9. Duarte-Salles T, Fedirko V, Stepien M, Aleksandrova K, Bamia C, Lagiou P, Laursen AS, Hansen L, Overvad K, Tjonneland A, Boutron-Ruault MC, Fagherazzi G, His M, et al. Dietary fat, fat subtypes and hepatocellular carcinoma in a large European cohort. Int J Cancer. 2015; 137:2715–28. https://doi.org/10.1002/ijc.29643.

10. Duarte-Salles T, Fedirko V, Stepien M, Trichopoulou A, Bamia C, Lagiou P, Lukanova A, Trepo E, Overvad K, Tjonneland A, Halkjaer J, Boutron-Ruault MC, Racine A, et al. Dairy products and risk of hepatocellular carcinoma: the European Prospective Investigation into Cancer and Nutrition. Int J Cancer. 2014; 135:1662–72. https://doi.org/10.1002/ijc.28812.

11. Persson EC, Schwartz LM, Park Y, Trabert B, Hollenbeck AR, Graubard BI, Freedman ND, McGlynn KA. Alcohol consumption, folate intake, hepatocellular carcinoma, and liver disease mortality. Cancer Epidemiol Biomarkers Prev. 2013; 22:415–21. https://doi.org/10.1158/1055-9965.epi-12-1169.

12. Stepien M, Duarte-Salles T, Fedirko V, Trichopoulou A, Lagiou P, Bamia C, Overvad K, Tjonneland A, Hansen L, Boutron-Ruault MC, Fagherazzi G, Severi G, Kuhn T, et al. Consumption of soft drinks and juices and risk of liver and biliary tract cancers in a European cohort. Eur J Nutr. 2016; 55:7–20. https://doi.org/10.1007/s00394-014-0818-5.

13. Lan QY, Zhang YJ, Liao GC, Zhou RF, Zhou ZG, Chen YM, Zhu HL. The Association between Dietary Vitamin A and Carotenes and the Risk of Primary Liver Cancer: A Case-Control Study. Nutrients. 2016; 8. https://doi.org/10.3390/nu8100624.

14. Bamia C, Lagiou P, Jenab M, Aleksandrova K, Fedirko V, Trichopoulos D, Overvad K, Tjonneland A, Olsen A, Clavel-Chapelon F, Boutron-Ruault MC, Kvaskoff M, Katzke VA, et al. Fruit and vegetable consumption in relation to hepatocellular carcinoma in a multi-centre, European cohort study. Br J Cancer. 2015; 112:1273–82. https://doi.org/10.1038/bjc.2014.654.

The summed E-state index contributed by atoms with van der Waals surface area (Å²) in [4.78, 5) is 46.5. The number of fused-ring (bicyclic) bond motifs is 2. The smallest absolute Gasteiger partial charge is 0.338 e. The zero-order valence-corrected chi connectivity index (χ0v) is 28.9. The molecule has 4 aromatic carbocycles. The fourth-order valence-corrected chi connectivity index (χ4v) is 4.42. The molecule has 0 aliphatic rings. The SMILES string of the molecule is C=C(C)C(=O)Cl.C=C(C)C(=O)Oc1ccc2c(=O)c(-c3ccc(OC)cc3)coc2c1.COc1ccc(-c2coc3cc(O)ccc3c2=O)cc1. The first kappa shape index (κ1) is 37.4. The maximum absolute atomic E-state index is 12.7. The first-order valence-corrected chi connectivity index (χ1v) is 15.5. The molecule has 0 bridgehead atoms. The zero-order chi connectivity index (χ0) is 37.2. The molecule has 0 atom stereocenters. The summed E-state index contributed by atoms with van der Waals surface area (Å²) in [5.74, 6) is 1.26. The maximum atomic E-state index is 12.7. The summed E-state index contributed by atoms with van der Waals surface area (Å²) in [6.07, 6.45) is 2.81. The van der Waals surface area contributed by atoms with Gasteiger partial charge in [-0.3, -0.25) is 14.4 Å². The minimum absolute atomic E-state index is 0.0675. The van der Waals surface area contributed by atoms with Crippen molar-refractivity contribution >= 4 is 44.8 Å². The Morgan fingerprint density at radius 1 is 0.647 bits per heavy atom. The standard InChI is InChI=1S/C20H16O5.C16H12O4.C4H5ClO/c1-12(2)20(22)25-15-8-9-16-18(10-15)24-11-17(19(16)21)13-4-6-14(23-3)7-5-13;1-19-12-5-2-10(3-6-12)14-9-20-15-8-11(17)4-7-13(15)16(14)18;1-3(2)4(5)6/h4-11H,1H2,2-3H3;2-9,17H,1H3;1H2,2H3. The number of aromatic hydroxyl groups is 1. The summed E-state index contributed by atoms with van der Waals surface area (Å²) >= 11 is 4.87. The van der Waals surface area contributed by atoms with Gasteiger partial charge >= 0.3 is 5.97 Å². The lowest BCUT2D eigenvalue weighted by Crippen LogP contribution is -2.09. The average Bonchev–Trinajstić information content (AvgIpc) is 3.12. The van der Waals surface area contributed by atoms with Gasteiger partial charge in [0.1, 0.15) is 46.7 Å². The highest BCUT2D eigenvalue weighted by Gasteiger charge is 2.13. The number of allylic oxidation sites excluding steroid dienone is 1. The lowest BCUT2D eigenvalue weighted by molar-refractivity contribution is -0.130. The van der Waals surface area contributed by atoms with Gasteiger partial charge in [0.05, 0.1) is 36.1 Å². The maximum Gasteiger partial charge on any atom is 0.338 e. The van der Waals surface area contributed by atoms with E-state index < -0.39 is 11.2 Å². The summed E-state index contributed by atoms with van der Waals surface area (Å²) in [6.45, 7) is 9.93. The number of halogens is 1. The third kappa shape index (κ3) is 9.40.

15. Lai GY, Weinstein SJ, Albanes D, Taylor PR, McGlynn KA, Virtamo J, Sinha R, Freedman ND. The association of coffee intake with liver cancer incidence and chronic liver disease mortality in male smokers. Br J Cancer. 2013; 109:1344–51. https://doi.org/10.1038/bjc.2013.405.

16. Montella M, Polesel J, La Vecchia C, Dal Maso L, Crispo A, Crovatto M, Casarin P, Izzo F, Tommasi LG, Talamini R, Franceschi S. Coffee and tea consumption and risk of hepatocellular carcinoma in Italy. Int J Cancer. 2007; 120:1555–9. https://doi.org/10.1002/ijc.22509.

17. Fedirko V, Trichopolou A, Bamia C, Duarte-Salles T, Trepo E, Aleksandrova K, Nothlings U, Lukanova A, Lagiou P, Boffetta P, Trichopoulos D, Katzke VA, Overvad K, et al. Consumption of fish and meats and risk of hepatocellular carcinoma: the European Prospective Investigation into Cancer and Nutrition (EPIC). Ann Oncol. 2013; 24:2166–73. https://doi.org/10.1093/annonc/mdt168.

18. Sawada N, Inoue M, Iwasaki M, Sasazuki S, Shimazu T, Yamaji T, Takachi R, Tanaka Y, Mizokami M, Tsugane S. Consumption of n-3 fatty acids and fish reduces risk of hepatocellular carcinoma. Gastroenterology. 2012; 142:1468–75. https://doi.org/10.1053/j.gastro.2012.02.018.

19. Reedy J, Wirfalt E, Flood A, Mitrou PN, Krebs-Smith SM, Kipnis V, Midthune D, Leitzmann M, Hollenbeck A, Schatzkin A, Subar AF. Comparing 3 dietary pattern methods--cluster analysis, factor analysis, and index analysis--With colorectal cancer risk: The NIH-AARP Diet and Health Study. Am J Epidemiol. 2010; 171:479–87. https://doi.org/10.1093/aje/kwp393.